Anyone who has walked through life in two starkly different bodies knows all too well the kindnesses showered on the smaller among us. And the rewards I was getting, in the form of praise and flattery, allowed me to temporarily set aside difficult emotions I still wasn't acknowledging.
When I was thinner, I hadn't scratched the surface of why I reached for food each time I was upset or happy, or experienced any real depth of emotion. I didn't have to. My excessive exercising and measuring were met not with concern but approval. I hadn't addressed the behavior, only sought out different fixes. In dealing with the deaths and subsequent weight gain, that same avoidance was in effect.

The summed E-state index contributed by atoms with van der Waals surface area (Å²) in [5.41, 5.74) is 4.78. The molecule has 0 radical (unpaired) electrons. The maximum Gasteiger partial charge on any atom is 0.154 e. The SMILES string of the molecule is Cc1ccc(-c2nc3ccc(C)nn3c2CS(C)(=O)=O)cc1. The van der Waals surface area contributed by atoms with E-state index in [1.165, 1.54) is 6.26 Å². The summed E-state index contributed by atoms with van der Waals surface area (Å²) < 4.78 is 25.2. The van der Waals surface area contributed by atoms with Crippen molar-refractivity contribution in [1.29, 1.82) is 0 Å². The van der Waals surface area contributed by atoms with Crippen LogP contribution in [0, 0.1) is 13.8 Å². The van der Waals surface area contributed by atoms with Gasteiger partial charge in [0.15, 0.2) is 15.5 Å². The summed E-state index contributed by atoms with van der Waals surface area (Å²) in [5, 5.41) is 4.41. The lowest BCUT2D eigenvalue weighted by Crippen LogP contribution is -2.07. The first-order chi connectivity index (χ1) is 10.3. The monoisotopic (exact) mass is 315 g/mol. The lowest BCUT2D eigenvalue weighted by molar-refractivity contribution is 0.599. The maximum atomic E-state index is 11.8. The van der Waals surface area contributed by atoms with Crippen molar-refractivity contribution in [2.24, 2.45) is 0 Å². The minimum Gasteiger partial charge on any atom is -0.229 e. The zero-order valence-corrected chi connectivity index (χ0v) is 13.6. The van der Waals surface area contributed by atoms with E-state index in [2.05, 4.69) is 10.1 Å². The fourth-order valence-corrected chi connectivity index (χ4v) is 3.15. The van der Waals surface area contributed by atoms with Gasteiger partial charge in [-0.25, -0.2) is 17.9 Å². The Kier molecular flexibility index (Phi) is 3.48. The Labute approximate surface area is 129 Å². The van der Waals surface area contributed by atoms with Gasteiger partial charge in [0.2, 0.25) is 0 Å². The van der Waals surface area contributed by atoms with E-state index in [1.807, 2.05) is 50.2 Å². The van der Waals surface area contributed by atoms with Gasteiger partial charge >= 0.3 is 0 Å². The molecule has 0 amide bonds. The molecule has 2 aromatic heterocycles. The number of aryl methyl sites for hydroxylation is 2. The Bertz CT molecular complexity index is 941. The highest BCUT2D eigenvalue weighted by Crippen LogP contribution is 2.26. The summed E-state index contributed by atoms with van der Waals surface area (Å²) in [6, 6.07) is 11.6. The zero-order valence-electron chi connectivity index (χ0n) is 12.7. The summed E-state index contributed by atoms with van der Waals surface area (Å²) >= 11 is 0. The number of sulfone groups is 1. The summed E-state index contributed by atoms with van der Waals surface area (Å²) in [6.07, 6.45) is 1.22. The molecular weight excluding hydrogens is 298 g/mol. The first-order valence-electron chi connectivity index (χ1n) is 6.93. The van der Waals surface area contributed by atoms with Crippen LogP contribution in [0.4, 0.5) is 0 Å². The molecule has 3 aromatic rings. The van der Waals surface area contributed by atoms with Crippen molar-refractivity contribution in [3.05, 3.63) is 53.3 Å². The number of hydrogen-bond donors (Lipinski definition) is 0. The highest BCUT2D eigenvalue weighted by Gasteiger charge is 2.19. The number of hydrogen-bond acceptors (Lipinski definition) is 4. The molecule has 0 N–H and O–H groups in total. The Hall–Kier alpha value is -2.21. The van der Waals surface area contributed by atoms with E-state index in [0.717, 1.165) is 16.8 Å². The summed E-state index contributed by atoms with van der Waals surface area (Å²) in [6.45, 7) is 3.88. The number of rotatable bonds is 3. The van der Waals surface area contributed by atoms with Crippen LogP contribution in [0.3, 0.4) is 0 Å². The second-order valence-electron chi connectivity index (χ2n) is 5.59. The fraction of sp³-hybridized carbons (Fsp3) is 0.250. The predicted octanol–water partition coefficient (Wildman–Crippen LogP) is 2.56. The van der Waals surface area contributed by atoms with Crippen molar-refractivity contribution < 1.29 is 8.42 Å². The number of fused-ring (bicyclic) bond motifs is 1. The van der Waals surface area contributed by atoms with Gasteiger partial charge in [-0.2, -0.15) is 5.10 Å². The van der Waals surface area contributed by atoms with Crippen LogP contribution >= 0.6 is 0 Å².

During our conversation, Rogers stressed the importance of addressing those difficult emotions head on. "Our tolerance [as a society] for extended grieving is pretty low. We're savvy enough to know that when we lose someone that there are high and low moments of grieving, but we're not sympathetic when it goes on longer than a few months. This often makes people feel more ashamed because they feel like, 'I should be over this by now.'"
So often I've been told things get better with time, but I think what people really mean is that time brings with it a resignation, an acceptance of life as it is now. I doubt I'll ever fully stop feeling the loss of any of my family members, but I'm in a healthier place now and have learned that recovery, like grief, doesn't necessarily run along a linear progression. Healing now is being present in the midst of the sadness and the cravings when they hit, and acknowledging their existence, before allowing them to pass.